Cubs 12, Astros 0: Theater of the Weird
Filed:July 29th, 2009
Another rough day at Wrigley for the Houston Astros (Cubbie Nation/file)
Ever seen Platoon? Great stuff. There's a scene, after a firefight in the brush, in which Tom Berenger's character muzzles a screaming G.I. shot in the conflict while urging him to "Take the pain. Take the pain".
Poor Cecil Cooper must have been having a Platoon moment Wednesday as starter Mike Hampton was coming completely undone in the first, and given his bullpen issues, had no choice but to leave Hampton in to get pounded.
The end result? A 12-0 beatdown that seems even odder than the previous night's game. It was another win for a suddenly unbeatable Randy Wells, winner of seven of his last eight.
I'll say this again. Any team that's featuring Mike Hampton, Brian Moehler, and Russ Ortiz on the same staff is not going anywhere. I don't say this as an insult to the franchise or it's fans. It's just a fact. And the sooner that their front office gets serious about bringing front-line pitching back to Houston, the sooner we'll all be enjoying them in the playoffs again. And yes, I can enjoy the Astros in the playoffs, as long as the Cubs are there with them.
But back to the game in which we find out, yet again, that Mike Hampton is a mess. It wasn't that he made any particular mistake, but he just couldn't stay closed. Ball outside. Ball outside. Ball outside.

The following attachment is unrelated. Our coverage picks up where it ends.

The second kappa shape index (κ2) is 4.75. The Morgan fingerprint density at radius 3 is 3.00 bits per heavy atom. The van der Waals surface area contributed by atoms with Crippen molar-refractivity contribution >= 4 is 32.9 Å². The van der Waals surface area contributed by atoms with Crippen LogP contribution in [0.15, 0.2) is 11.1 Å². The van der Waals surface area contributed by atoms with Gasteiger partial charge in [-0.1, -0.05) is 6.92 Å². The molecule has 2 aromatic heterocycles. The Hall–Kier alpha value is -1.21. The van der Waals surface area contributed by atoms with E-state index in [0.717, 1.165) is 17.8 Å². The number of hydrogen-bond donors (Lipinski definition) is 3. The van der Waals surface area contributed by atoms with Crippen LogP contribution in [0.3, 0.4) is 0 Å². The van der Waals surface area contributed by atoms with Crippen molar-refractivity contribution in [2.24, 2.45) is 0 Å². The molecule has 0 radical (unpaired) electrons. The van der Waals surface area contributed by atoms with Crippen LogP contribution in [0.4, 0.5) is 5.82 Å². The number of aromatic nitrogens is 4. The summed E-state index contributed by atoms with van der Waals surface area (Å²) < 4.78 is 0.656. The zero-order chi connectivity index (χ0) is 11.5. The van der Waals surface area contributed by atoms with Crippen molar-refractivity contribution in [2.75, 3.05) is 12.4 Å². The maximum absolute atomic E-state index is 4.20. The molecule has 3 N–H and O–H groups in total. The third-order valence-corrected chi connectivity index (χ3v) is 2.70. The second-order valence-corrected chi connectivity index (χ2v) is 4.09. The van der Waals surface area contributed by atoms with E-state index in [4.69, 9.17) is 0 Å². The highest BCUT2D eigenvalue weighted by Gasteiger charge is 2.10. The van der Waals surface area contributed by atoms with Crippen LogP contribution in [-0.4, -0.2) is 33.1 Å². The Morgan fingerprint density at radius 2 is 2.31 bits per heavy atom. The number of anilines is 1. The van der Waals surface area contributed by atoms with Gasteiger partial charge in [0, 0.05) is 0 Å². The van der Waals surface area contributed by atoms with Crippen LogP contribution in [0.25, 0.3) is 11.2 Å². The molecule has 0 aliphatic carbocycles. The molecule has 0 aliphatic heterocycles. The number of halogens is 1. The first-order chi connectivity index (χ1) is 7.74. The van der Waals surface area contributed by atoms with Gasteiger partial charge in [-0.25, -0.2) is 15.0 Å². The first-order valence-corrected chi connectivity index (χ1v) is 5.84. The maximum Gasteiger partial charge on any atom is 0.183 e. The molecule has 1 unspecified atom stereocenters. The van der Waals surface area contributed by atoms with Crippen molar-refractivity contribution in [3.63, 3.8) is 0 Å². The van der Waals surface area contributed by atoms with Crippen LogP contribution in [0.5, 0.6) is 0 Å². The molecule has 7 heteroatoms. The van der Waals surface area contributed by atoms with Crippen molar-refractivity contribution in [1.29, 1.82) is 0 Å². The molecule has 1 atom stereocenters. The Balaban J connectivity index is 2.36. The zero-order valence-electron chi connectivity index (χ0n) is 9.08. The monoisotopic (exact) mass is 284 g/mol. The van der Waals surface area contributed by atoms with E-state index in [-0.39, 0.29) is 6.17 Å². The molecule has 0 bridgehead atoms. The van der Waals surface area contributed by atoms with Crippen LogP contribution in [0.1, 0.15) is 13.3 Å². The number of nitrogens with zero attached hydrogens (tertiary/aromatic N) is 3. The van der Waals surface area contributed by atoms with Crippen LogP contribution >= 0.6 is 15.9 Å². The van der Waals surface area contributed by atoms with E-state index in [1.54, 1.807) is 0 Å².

The Cubs batted around on him in the first, stringing together a pair of runs on a sacrifice fly and an RBI single by Aramis Ramirez. Then, when he finally was able to get a pitch over the plate, it was thrown—not pitched—and served up as a fastball so fat that Alfonso Soriano had no problem jacking it out for a three-run homer.
I suppose you could give him credit for at least keeping it together for a few more innings—sort of—but when the Cubs grabbed another pair in the fourth on RBI hits from Derrek Lee and Milton Bradley it closed the book on Hampton. Four innings. Nine runs. And a shiny 5.36 ERA for the season.
One other nice moment was in the ninth when, with the game in hand, Mitch Atkins made his major league debut and pitched a scoreless inning of relief. Randy Bush mentioned in the offseason that he felt Atkins had a major contribution to make to the team this year. Well, now's his chance. Personally, I'd be happy if he stuck around longer than Justin Berg.
Bad news for Cubs fans though, as Reed Johnson suffered a fractured toe on a foul ball in the first. He's out a month, and I've no idea how to counter that. I wouldn't trust Fukudome out there every day for certain though. And while the idea of sticking Bradley in center to start a game and maybe putting Fox in right once or twice a week is tempting. Then again, this may be a case where you just break down and find yourself a utility guy to give the club some flexibility.
And the Cardinals were able to keep pace with the Cubs when Albert Pujols got the game-winner in the 15th inning against the Dodgers. The 15th? Geez, NL Central bullpens are going to look like a M.A.S.H. unit by the end of the week at this pace.
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